More than 500,000 California workers will get $500 pandemic bonuses. Here are the details
More than 500,000 caregivers in California will each receive a $500 bonus from the state as soon as January, as it tries to retain workers in a sector long hampered by low wages and high turnover rates.
Those who worked as caregivers for at least two months between March 2020 and March 2021 are eligible. Both in-home caregivers and those providing Medi-Cal home and community-based services such as the Programs for All-Inclusive Care for the Elderly would qualify, according to the state's budget document.
More than $280 million will be paid out in total, with state and the federal government splitting the cost.
"These payments are meant to recognize (in-home supportive service) providers for their efforts to keep IHSS recipients safely in their own homes during the pandemic and are in alignment with the Department's investment to increase IHSS provider retention and workforce development," California Department of Social Services spokesman Jason Montiel said in an e-mail.
The caregivers are among the first to receive pandemic bonuses from the state. Prison guards in the summer got nearly $5,000 in pandemic bonuses through a new bargaining agreement with the state.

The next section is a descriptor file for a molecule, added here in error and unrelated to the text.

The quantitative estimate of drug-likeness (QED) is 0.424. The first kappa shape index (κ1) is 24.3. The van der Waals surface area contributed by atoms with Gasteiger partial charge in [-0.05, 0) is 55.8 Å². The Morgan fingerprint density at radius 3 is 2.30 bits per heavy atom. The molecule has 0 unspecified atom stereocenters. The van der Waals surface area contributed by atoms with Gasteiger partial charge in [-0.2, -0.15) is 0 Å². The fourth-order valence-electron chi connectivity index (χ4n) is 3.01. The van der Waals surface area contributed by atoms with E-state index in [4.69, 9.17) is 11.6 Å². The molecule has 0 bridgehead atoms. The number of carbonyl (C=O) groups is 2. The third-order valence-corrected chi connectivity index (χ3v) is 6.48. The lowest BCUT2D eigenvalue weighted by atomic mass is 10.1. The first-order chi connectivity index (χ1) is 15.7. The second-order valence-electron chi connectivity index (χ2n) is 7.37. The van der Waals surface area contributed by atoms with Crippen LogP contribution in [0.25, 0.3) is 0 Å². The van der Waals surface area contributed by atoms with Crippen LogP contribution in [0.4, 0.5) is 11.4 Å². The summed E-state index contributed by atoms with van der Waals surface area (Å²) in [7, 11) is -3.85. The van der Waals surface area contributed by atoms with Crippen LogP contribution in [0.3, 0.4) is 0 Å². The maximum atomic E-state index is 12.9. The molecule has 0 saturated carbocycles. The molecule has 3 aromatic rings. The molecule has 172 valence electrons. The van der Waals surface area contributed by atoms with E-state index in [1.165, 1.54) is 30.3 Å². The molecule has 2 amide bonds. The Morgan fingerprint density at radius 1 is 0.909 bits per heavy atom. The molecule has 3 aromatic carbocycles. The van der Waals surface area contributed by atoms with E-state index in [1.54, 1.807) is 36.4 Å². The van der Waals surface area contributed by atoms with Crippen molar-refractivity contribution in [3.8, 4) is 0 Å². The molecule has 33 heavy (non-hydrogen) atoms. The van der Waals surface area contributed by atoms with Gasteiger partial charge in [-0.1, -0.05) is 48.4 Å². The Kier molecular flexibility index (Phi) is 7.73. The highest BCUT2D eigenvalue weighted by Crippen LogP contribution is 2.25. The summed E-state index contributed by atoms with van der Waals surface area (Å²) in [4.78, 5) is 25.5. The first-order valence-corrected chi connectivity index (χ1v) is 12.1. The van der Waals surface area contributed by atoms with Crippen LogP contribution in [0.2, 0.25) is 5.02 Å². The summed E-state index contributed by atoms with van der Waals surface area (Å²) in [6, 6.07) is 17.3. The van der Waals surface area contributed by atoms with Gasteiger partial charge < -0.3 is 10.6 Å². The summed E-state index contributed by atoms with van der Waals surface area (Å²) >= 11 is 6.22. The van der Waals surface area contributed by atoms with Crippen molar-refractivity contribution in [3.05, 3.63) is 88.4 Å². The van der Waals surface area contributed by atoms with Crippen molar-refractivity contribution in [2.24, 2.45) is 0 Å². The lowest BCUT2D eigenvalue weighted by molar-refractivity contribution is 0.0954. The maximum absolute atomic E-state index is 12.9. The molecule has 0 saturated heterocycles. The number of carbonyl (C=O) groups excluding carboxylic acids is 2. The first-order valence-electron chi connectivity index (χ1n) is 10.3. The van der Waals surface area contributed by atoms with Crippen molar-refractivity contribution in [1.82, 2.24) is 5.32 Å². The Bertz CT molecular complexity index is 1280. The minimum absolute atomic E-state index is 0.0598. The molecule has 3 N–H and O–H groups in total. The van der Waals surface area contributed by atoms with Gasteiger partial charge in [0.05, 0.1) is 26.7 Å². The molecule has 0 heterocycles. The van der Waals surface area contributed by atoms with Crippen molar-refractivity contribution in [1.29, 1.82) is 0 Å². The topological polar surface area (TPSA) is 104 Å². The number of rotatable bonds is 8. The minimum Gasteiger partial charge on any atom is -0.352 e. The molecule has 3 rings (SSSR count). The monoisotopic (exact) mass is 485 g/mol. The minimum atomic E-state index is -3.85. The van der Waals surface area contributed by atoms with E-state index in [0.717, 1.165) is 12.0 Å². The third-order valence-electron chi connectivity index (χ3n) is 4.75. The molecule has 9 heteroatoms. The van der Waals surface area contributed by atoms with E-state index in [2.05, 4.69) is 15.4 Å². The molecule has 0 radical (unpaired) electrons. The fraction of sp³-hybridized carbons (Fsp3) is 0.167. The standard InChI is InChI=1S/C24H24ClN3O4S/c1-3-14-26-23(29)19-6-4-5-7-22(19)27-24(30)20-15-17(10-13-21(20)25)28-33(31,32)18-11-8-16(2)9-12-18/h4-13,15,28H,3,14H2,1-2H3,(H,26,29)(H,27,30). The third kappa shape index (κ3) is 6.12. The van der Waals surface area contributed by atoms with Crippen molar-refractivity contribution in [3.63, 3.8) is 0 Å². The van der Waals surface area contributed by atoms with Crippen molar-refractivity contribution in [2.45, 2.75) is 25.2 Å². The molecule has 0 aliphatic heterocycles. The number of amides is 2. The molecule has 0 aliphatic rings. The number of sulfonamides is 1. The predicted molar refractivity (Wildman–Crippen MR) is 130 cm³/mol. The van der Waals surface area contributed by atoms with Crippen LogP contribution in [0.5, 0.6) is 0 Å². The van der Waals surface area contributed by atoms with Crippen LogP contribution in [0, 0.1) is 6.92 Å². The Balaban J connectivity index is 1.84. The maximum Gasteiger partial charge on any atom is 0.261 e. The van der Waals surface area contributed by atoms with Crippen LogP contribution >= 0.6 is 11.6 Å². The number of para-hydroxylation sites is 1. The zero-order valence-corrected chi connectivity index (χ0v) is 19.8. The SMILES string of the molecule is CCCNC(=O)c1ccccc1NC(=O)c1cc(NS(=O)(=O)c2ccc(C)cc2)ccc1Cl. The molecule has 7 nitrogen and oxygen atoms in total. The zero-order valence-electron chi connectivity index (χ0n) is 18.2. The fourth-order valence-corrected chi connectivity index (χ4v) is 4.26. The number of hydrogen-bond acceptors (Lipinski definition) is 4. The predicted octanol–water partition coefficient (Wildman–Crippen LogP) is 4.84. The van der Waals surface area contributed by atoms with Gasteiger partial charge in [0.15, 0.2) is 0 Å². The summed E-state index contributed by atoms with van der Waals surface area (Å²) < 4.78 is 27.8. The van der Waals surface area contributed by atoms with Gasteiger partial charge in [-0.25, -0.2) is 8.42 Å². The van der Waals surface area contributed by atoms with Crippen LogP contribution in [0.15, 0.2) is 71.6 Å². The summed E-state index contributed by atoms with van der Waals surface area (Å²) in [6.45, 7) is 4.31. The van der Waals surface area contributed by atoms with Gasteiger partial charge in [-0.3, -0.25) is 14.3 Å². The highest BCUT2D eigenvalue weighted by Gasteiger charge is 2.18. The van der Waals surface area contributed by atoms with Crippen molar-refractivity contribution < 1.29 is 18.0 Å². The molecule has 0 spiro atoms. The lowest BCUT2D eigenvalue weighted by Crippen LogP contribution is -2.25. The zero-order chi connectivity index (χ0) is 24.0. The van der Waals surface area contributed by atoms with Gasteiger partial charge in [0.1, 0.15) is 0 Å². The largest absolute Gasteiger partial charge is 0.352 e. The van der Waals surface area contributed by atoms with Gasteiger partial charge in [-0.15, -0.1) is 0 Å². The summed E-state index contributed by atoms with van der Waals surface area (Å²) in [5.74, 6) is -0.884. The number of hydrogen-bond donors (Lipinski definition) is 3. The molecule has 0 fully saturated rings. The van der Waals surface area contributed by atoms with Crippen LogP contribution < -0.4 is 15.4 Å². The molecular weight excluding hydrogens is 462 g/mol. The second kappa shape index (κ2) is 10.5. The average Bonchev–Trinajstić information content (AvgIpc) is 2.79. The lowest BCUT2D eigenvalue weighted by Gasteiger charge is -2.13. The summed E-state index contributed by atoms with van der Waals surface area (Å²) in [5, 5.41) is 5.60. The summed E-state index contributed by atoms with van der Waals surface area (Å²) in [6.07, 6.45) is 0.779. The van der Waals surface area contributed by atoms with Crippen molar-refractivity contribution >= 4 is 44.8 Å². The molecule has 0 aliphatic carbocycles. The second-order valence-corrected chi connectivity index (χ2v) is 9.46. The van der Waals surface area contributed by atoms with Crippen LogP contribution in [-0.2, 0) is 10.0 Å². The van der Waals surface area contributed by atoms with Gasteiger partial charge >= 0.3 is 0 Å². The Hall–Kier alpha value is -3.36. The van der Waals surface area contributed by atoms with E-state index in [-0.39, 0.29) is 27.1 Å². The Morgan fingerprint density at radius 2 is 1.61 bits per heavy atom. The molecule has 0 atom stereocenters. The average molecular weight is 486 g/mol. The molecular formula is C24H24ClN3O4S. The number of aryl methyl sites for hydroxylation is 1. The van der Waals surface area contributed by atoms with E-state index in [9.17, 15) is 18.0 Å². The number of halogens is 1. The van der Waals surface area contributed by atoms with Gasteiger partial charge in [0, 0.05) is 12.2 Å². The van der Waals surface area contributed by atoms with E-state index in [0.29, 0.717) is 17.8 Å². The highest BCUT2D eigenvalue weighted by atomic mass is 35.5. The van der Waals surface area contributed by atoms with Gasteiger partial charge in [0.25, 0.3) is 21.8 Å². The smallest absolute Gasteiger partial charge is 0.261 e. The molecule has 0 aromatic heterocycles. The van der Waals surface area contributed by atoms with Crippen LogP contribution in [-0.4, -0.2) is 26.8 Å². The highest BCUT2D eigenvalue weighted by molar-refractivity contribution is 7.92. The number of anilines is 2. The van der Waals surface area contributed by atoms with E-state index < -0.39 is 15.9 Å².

"This means a lot for our workforce," said Beverly Yu, the statewide government affairs director for the United Domestic Workers AFSCME Local 3930 which represents the caregivers. "Our providers were very pleased to be recognized as frontline, essential workers. Our providers predominantly make minimum wage. The majority live paycheck to paycheck."
Through its counties, California has paid more than 500,000 caregivers to tend for those who are old, disabled or blind at their homes, providing an alternative to nursing homes and care facilities.
But a 2013 report from the state's Legislative Analyst's Office found that the annual turnover rate within the in-home caregiver workforce was about 33%. The number hasn't improved much since then, Yu said.
In Sacramento County, in-home caregivers make $14 an hour, the state's minimum wage for bigger employers. A 2021 state audit found caregivers on average make just 58% of a living wage for their counties.
Yet, many caregivers also couldn't go to work during the peak of the pandemic because some of their clients didn't want to risk being exposed to the coronavirus, said William Reed, a district vice president at the caregivers' union.
The bonus isn't a long-term fix for the industry, which will see demands grow as more Californians age, Yu and Reed said. Still, they said it will make a difference for the caregivers.
"Most of our workers live paycheck to paycheck. Any time there's any kind of interruption to your pay, do you make your car payment? Cell phone payment? Rent?" said Reed, who is also an in-home caregiver in Placer County caring for his adult son who has autism. "For some people, $500 isn't much. But with you making $14 an hour, $500 is almost a week's wage. So, that's a lot. That's getting caught up on bills."